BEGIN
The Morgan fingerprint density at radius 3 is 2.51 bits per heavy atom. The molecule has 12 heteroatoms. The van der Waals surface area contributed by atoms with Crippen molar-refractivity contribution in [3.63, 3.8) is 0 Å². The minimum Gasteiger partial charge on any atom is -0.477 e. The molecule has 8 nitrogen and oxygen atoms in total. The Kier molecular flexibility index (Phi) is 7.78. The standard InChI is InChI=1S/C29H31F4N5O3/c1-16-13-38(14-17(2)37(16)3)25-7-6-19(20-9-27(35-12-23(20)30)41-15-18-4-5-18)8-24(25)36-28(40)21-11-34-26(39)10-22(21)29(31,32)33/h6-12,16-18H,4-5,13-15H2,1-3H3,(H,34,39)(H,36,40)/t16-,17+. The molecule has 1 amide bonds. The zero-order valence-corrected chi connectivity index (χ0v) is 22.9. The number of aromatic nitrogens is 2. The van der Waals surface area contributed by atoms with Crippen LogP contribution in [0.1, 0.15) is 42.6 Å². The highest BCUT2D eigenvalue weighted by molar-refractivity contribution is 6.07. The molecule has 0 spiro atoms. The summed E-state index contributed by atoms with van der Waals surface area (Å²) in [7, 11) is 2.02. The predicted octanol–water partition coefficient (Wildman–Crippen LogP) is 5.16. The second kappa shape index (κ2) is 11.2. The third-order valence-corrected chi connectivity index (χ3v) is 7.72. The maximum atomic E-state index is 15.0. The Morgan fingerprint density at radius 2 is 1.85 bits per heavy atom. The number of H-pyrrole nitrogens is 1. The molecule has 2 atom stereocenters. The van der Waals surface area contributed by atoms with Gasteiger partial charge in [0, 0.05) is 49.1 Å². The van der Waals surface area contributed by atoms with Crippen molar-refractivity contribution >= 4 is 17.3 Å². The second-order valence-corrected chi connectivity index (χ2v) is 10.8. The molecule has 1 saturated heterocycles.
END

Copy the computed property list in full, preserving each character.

The Morgan fingerprint density at radius 3 is 2.51 bits per heavy atom. The molecule has 12 heteroatoms. The van der Waals surface area contributed by atoms with Crippen molar-refractivity contribution in [3.63, 3.8) is 0 Å². The minimum Gasteiger partial charge on any atom is -0.477 e. The molecule has 8 nitrogen and oxygen atoms in total. The Kier molecular flexibility index (Phi) is 7.78. The standard InChI is InChI=1S/C29H31F4N5O3/c1-16-13-38(14-17(2)37(16)3)25-7-6-19(20-9-27(35-12-23(20)30)41-15-18-4-5-18)8-24(25)36-28(40)21-11-34-26(39)10-22(21)29(31,32)33/h6-12,16-18H,4-5,13-15H2,1-3H3,(H,34,39)(H,36,40)/t16-,17+. The molecule has 1 amide bonds. The zero-order valence-corrected chi connectivity index (χ0v) is 22.9. The number of aromatic nitrogens is 2. The van der Waals surface area contributed by atoms with Crippen LogP contribution in [0.1, 0.15) is 42.6 Å². The highest BCUT2D eigenvalue weighted by molar-refractivity contribution is 6.07. The molecule has 0 spiro atoms. The summed E-state index contributed by atoms with van der Waals surface area (Å²) in [7, 11) is 2.02. The predicted octanol–water partition coefficient (Wildman–Crippen LogP) is 5.16. The second kappa shape index (κ2) is 11.2. The third-order valence-corrected chi connectivity index (χ3v) is 7.72. The maximum atomic E-state index is 15.0. The Morgan fingerprint density at radius 2 is 1.85 bits per heavy atom. The number of H-pyrrole nitrogens is 1. The molecule has 2 atom stereocenters. The van der Waals surface area contributed by atoms with Gasteiger partial charge in [0, 0.05) is 49.1 Å². The van der Waals surface area contributed by atoms with Crippen molar-refractivity contribution >= 4 is 17.3 Å². The second-order valence-corrected chi connectivity index (χ2v) is 10.8. The molecule has 1 saturated heterocycles.